When your business or organization is planning to produce an app or website, one of the initial design and development considerations needs to be creating resources that are ADA accessible for hearing and visually impaired users.
Developing enterprise web and mobile apps that are accessible is key for your business to reach its full market potential and to meet the accessibility requirements under Section 508, ADA and WCAG 2.0. On a practical level, an accessible app or website boosts brand loyalty and the trust of web users with disabilities and helps the organization avoid costly lawsuits for non-compliance. Accordingly, this blog post discusses the benefits of designing for accessibility and offers resources for your team to review when planning your next project.
Accessibility and Universal Access: One Web for Everyone
A core goal of responsive human-centered design is to create enterprise applications and websites that can be accessed on a wide variety of devices including technologies used by individuals with disabilities. Providing accommodations is neither more burdensome nor costly, if the initial planning stages include concrete steps to ensure that all content and interactions necessary to access digital apps/websites meet basic Section 508 guidelines. As part of the Rehabilitation Act of 1973, Section 508 ensures that “disabled employees and members of the public [have] access to information that is comparable to access available to others.”(Section508.gov) Thus, all content offered on the site must be reviewed during planning and development to ensure that it can be understood by various devices such as screen readers, text-magnifiers built into browsers, close-captioning software, etc.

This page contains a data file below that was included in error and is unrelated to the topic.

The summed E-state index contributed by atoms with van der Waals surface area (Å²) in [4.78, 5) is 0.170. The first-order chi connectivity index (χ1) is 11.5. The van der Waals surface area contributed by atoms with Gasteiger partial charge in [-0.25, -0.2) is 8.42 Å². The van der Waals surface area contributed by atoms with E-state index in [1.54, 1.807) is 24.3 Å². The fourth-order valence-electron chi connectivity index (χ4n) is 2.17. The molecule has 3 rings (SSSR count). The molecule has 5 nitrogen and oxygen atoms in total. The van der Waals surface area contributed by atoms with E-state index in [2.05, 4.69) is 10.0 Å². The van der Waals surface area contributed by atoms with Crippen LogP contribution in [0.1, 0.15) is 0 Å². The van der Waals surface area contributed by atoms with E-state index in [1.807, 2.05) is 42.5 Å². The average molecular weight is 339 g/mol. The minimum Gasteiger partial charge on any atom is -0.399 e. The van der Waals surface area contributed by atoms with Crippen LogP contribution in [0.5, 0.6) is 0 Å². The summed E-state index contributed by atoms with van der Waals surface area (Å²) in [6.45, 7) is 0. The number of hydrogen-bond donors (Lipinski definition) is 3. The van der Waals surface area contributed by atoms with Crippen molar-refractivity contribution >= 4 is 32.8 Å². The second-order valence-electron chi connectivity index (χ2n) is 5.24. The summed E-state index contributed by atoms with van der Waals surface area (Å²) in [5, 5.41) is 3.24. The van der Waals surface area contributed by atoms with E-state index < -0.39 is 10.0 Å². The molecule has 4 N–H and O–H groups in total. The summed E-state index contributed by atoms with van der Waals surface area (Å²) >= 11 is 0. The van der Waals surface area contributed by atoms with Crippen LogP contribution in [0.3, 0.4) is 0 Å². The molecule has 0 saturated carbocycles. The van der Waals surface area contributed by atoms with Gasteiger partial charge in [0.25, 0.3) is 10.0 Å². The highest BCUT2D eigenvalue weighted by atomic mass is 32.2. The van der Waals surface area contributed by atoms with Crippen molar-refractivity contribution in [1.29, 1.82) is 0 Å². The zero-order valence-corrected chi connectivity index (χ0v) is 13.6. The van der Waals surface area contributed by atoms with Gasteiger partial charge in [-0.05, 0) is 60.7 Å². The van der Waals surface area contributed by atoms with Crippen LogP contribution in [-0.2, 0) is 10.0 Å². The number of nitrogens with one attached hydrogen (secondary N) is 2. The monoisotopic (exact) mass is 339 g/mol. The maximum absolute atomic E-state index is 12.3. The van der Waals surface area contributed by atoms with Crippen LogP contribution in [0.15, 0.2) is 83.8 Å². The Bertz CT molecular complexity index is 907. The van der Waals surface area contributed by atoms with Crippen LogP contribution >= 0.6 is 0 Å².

When “accessibility” is discussed during the planning stage of technical projects, the common assumption is that apps and sites are made accessible only to prevent lawsuits that might arise as a result of offering content that cannot be accessed by assistive technologies. However, a more salient and practical reason to include accessible site heuristics is to gain a reputation for serving the whole community and creating positive experiences for people who access the web through assistive technologies.
The community for persons with disabilities is aware of, and are loyal to, businesses and organizations that show they care about providing quality apps and services for everyone. Word of mouth marketing is powerful and influential. Accommodations and technologies allow disabled individuals to access the same rich set of content and information common to all members of the community in an engaging manner, versus providing a bare-bones experience that delivers content without context or vibrant presentation media.
Understanding Accessibility: Resources